- Starting from the car park, take the path leading to the beach to pick up the Coast Path heading north across Holywell Beach and towards Kelsey Head.
Cornish crime writer W. J. Burley, who was born in Falmouth, lived in Holywell until his death in 2002. Best known for his detective novels featuring Charles Wycliffe, televised in the mid 1990s, Burley won a scholarship to study zoology at Oxford after the Second World War and was Head of Biology at Newquay Grammar School until he retired in 1974, by which time he was well established as a novelist.
Holywell Cave can be seen at low tide beneath the southern cliffs of Kelsey Head. Although it seems to be no more than a slit from the beach, on entering the cave it is possible to make out some slimy steps leading up a series of pools to a hole in the roof of the cave. Tinted red and blue, with the edges of the pools encrusted with calcareous deposits formed by water rich in minerals dripping from above, the cave was seized upon by Victorian Romantics as the holy well after which the bay was named.
You will cross the extensive dune system before reaching the cliff top. Here look out for seabirds, seals and classic maritime heathland flowers, particularly in spring. You will also pass the low ramparts of an Iron Age fort before arriving at the hidden beach of Polly Joke.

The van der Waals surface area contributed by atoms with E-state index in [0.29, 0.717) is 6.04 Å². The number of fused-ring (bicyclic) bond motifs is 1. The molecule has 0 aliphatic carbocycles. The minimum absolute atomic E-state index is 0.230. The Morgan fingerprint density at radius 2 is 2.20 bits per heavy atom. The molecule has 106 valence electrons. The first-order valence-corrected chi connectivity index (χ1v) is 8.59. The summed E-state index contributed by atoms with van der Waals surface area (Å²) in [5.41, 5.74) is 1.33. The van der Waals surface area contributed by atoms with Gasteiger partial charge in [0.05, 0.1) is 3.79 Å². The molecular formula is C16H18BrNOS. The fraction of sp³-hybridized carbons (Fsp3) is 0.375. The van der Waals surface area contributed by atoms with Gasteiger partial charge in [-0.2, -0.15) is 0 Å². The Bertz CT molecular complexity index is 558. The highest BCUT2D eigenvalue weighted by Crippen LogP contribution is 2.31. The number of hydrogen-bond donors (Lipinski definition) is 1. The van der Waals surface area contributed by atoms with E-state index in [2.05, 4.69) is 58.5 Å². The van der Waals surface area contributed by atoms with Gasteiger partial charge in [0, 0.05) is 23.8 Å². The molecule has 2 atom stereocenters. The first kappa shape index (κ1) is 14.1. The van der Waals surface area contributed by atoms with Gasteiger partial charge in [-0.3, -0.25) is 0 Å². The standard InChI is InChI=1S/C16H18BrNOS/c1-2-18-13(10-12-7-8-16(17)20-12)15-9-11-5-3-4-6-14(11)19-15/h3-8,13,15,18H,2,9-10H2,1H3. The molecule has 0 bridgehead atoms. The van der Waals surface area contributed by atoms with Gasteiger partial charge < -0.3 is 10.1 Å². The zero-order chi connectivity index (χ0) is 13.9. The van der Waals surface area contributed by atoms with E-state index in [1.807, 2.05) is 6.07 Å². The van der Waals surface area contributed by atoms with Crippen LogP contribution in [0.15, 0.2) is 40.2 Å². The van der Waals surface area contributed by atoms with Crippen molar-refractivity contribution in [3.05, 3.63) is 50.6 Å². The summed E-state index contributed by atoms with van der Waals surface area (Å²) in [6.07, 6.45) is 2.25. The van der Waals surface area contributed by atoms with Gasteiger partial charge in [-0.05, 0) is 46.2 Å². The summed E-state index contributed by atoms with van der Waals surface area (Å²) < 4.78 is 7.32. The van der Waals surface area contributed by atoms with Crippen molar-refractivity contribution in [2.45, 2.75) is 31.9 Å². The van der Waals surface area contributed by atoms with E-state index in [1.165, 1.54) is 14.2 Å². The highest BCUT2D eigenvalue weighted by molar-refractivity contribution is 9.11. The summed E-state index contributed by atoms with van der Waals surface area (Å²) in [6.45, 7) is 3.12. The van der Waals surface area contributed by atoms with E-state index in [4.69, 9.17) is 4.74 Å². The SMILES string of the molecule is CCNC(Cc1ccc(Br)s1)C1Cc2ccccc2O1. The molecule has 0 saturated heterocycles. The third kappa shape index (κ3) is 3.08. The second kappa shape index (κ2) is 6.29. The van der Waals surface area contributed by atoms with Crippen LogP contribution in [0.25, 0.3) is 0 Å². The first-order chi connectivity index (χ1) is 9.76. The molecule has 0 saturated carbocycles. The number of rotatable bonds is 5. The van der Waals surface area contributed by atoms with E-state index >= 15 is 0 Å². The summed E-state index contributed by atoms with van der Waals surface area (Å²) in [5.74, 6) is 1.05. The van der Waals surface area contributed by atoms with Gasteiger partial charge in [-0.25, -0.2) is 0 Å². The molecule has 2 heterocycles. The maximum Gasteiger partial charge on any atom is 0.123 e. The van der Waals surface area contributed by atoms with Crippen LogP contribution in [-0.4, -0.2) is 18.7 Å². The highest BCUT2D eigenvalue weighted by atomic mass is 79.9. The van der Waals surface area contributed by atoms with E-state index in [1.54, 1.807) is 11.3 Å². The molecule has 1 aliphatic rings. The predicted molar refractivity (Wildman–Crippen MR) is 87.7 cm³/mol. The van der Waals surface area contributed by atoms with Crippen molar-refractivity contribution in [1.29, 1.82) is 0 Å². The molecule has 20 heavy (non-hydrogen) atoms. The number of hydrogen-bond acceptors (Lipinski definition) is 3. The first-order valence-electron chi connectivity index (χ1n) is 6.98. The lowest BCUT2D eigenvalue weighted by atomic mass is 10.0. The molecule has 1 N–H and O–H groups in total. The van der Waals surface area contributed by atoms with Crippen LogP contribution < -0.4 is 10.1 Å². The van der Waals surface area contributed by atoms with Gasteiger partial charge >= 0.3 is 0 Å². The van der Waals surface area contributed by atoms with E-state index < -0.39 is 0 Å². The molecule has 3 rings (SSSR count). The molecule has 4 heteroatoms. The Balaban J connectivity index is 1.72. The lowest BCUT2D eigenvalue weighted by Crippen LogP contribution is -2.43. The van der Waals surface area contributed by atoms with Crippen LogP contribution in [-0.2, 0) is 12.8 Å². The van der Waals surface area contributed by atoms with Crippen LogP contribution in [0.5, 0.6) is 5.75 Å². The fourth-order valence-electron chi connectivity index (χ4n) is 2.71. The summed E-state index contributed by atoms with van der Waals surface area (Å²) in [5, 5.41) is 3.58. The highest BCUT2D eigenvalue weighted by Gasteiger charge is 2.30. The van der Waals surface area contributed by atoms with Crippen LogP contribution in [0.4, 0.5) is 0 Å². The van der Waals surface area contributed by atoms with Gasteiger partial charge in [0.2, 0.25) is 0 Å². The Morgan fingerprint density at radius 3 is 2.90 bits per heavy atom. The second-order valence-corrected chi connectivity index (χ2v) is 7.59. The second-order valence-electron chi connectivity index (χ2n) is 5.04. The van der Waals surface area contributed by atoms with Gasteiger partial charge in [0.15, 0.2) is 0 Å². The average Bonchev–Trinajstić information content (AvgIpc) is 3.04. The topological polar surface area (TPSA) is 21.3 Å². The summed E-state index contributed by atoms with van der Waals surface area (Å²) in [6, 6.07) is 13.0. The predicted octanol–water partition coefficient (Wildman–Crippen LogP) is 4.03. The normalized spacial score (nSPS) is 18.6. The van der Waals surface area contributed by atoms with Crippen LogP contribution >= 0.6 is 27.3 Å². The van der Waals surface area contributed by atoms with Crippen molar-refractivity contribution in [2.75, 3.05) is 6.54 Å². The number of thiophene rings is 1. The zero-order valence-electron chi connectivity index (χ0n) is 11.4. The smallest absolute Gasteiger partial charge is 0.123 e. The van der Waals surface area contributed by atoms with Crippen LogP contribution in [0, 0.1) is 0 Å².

Known to the locals as 'Polly Joke', the beach was originally called Porth Lojowek, meaning 'plant-rich cove'. Conservation methods used by the National Trust around Kelsey Head ensure that no fewer than 154 different species of plant thrive here today, and it the summer it is a riot of colour.
Kelsey Head is a Site of Special Scientific Interest with a wide range of habitats, the most extensive being the sand dune system and the maritime grassland which has grown over wind-blown sand around the fringes of the headlands and on Cubert Common. Other important wildlife areas are the wet meadows alongside the stream as you walk to Porth Joke and the brackish marsh at Holywell Bay.
A number of rare plants grow around here, including sea holly in the sand dunes and Babington's leek in the area of marshland. The particularly unusual and beautiful silver-studded blue butterfly has also been seen at Kelsey Head, and the stripe-winged grasshopper spotted here is one of only three sightings in Devon and Cornwall in recent years.
The headland and the offshore islands are also noteworthy for the colonies of breeding seabirds including the guillemot, shag and razorbill.
- From the back of the beach take the inland path to Cubert Common – the largest enclosed common in Cornwall. Climb over a stile when you reach the car park, taking the path to the right to continue across the common. Turn right again after about 650 yards to follow the boundary of the golf course to the kissing gate at the back of the dune system. From here the path through the sand dunes will take you back to Holywell village and on to the car park.